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Tuesday, September 13, 2016


Classic, oft-filmed Agatha Christie murder-mystery plops ten unfortunates on an isolated isle for some vague social gathering, then starts offing them one-by-one until ‘then there were none.’ But with no one else on the scene . . . whodunit? It’s an irresistible set-up (Quentin Tarantino pinched the idea for THE HATEFUL EIGHT/’15), but where previous versions play the material as black comedy or deadly farce, this BBC three-parter (Craig Viveiros/Basi Akppabio direction; Sarah Phelps script) takes the book seriously, perhaps too seriously. The first two parts work best, with an impressive physical production (great dark & stormy nights) and a wonderfully varied, pitch-perfect cast. Standouts include Douglas Booth as a stupendously rotten/ill-fated actor (no spoiler here, everyone’s ill-fated!); Aidan Turner steaming up the joint as a mercenary with no regrets (you’ll see why he’s in the James Bond replacement sweepstakes); and Burn Gorman (our beloved Guppy from BLEAK HOUSE/’05) as a cop with a taste for bashing ‘Nancy Boys.’* Plus, fans of the late Christopher Lee will delight in hearing Charles Dance pick up the mantle for doom-filled line readings. The last few twists, and the big reveal are a bit of an overheated tussle, but this is unusually strong Christie.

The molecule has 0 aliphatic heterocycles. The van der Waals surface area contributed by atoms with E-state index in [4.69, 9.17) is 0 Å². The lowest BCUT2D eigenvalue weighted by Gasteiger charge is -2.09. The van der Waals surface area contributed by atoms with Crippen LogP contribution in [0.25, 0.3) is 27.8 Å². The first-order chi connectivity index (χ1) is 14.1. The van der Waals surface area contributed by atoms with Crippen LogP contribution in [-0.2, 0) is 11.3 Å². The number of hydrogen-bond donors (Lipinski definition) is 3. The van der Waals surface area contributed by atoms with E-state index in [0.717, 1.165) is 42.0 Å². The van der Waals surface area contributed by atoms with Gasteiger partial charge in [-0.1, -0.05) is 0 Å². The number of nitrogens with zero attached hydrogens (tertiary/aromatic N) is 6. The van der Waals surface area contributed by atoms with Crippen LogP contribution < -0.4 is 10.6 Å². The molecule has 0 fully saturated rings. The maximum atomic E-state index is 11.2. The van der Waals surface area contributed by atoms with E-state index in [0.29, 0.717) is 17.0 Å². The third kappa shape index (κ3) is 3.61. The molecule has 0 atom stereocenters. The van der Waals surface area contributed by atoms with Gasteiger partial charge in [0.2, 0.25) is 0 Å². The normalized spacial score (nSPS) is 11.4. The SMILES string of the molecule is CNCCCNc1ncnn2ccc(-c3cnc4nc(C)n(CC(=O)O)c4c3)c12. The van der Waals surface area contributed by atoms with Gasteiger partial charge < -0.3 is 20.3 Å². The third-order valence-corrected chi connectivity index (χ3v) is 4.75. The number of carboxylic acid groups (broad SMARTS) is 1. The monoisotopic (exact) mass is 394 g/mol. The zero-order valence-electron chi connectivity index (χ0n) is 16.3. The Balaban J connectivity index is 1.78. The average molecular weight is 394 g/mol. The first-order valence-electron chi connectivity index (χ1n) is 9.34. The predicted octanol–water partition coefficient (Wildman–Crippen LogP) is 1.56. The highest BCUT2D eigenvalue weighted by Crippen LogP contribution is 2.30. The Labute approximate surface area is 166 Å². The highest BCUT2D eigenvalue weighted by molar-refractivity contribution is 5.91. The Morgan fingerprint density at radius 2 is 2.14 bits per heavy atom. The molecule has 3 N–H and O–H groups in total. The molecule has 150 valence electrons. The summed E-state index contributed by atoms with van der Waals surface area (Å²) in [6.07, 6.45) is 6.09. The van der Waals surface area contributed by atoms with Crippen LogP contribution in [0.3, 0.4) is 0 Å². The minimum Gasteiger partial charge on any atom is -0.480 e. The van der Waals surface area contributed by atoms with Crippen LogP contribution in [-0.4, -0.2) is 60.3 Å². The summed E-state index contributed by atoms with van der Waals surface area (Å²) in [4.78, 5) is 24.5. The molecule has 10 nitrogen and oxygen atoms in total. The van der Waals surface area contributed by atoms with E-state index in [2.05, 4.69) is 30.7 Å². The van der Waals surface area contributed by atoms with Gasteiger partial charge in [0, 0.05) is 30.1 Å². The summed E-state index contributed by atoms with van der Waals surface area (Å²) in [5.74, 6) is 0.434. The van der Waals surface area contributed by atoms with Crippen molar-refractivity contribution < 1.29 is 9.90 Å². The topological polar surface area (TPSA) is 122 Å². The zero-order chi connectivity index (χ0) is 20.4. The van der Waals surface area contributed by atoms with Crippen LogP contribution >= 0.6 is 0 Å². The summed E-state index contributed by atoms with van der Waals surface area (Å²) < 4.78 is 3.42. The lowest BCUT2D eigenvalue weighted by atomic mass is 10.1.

SCREWY THOUGHT OF THE DAY: *Speaking of unmentionable ‘trigger’ words, the book’s original U.K. title was TEN LITTLE NIGGERS, switched variously for Stateside publishing & film adaptations into TEN LITTLE INDIANS or AND THEN THERE WERE NONE. In this version, the poem that plots the murders has been defanged to Ten Little Soldier Boys. How long before that too needs to be sanitized?

LINK: Some swear by this relatively faithful Russian version; others can’t get past that peculiar style of indicative Russian acting.

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